While an intervention similar in size to existing large civil engineering projects could only have a 30% chance of success, a larger project would have better odds of holding off ice-sheet collapse. But study authors Michael Wolovick and John Moore caution that reducing emissions still remains key to stopping climate change and its dramatic effects.
“Doing geoengineering means often considering the unthinkable,” says Moore, a scientist at Beijing Normal University, China, and a professor of climate change at the University of Lapland, Finland. The term ‘geoengineering’ is usually applied to large-scale interventions to combat climate change. But instead of trying to change the entire climate, Wolovick and Moore say we could apply a more targeted approach to limit one of the most drastic consequences of climate change: sea-level rise.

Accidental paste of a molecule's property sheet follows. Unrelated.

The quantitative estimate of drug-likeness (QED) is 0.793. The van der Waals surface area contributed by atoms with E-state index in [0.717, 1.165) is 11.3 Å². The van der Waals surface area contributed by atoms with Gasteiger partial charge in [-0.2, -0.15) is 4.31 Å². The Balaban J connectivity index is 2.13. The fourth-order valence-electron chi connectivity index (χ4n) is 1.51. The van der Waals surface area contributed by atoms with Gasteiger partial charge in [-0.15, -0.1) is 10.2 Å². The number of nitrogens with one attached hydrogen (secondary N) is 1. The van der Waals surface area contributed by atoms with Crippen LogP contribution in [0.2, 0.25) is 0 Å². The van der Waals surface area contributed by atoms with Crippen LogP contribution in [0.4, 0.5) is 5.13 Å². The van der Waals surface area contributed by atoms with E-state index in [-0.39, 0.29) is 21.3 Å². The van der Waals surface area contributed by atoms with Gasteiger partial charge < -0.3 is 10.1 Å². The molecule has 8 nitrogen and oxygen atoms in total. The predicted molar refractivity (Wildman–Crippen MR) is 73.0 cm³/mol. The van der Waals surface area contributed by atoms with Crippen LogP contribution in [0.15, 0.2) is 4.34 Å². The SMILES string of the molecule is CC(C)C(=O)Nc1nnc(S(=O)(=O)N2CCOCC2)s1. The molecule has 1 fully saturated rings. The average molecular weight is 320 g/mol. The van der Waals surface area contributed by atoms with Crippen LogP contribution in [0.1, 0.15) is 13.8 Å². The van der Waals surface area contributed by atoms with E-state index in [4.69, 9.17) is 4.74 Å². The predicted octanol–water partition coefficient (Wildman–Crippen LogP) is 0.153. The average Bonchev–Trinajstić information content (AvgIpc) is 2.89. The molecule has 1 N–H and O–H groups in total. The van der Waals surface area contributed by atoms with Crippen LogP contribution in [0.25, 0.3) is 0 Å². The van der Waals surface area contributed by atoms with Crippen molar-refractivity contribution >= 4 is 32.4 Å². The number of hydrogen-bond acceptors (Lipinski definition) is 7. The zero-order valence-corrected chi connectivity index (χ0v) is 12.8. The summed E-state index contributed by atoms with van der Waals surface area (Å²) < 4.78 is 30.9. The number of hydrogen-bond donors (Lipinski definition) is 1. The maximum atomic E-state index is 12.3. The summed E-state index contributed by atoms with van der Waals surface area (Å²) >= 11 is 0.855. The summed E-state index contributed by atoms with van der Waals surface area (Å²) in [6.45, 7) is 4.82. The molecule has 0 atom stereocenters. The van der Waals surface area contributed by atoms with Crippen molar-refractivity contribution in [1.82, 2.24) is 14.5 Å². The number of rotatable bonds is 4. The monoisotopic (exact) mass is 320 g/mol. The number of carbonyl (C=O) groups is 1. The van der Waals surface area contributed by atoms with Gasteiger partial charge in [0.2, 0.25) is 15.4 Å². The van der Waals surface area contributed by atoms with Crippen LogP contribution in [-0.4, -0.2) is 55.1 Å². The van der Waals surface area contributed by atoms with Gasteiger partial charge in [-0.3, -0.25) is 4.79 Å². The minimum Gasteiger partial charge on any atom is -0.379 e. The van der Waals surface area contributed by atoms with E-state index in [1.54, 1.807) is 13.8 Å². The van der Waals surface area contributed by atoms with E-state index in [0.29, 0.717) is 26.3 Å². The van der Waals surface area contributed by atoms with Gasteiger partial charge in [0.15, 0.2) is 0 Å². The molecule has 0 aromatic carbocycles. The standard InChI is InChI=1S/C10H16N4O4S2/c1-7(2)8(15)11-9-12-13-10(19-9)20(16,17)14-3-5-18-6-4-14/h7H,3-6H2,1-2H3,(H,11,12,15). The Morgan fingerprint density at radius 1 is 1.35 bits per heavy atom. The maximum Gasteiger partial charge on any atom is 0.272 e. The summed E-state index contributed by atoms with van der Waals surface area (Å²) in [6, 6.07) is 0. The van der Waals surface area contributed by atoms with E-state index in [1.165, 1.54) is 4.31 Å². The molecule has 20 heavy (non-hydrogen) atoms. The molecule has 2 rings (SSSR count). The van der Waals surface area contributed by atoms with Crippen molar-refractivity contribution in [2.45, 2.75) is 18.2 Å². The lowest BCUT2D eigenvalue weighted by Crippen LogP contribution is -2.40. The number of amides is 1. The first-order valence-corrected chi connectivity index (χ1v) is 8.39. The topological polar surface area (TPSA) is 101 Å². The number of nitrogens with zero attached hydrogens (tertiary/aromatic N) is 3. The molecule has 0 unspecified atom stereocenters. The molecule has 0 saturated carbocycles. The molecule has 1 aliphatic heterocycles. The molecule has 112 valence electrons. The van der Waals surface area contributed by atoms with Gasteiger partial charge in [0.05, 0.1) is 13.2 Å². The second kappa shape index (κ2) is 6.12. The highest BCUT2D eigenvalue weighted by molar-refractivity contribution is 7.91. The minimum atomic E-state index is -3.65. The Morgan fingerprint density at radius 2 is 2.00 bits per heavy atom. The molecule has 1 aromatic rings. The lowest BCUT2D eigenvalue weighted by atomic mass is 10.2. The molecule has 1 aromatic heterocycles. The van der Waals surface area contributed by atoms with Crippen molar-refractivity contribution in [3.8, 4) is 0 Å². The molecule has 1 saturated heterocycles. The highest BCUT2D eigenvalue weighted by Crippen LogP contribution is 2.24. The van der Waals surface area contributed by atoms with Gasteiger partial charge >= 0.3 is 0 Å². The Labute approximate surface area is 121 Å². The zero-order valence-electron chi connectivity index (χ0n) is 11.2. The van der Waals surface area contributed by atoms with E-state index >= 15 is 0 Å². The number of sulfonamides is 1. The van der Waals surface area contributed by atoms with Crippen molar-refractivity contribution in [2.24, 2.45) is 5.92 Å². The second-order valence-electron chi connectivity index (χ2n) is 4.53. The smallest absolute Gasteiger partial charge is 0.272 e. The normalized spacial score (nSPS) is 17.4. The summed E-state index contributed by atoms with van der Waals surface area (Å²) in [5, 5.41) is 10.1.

Their “unthinkable” idea is glacial geoengineering: making changes to the geometry of the seafloor near glaciers that flow into the ocean, forming an ice shelf, to prevent them from melting further. Some glaciers, such as the Britain- or Florida-sized Thwaites ice stream in West Antarctica, are retreating fast. “Thwaites could easily trigger a runaway [West Antarctic] ice sheet collapse that would ultimately raise global sea level by about 3 metres,” explains Wolovick, a researcher at Princeton University’s Department of Geosciences, US. This could have dramatic effects to the millions of people living in the world’s coastal areas.
Instead of, or in addition to, limiting the effects of rising seas through traditional coastal protection, using glacier geoengineering to stop the flood at the source could be a viable option, as Wolovick and Moore show. “The most important result [of our study] is that a meaningful ice sheet intervention is broadly within the order of magnitude of plausible human achievements,” says Wolovick.
For the original article and link to the study, see here.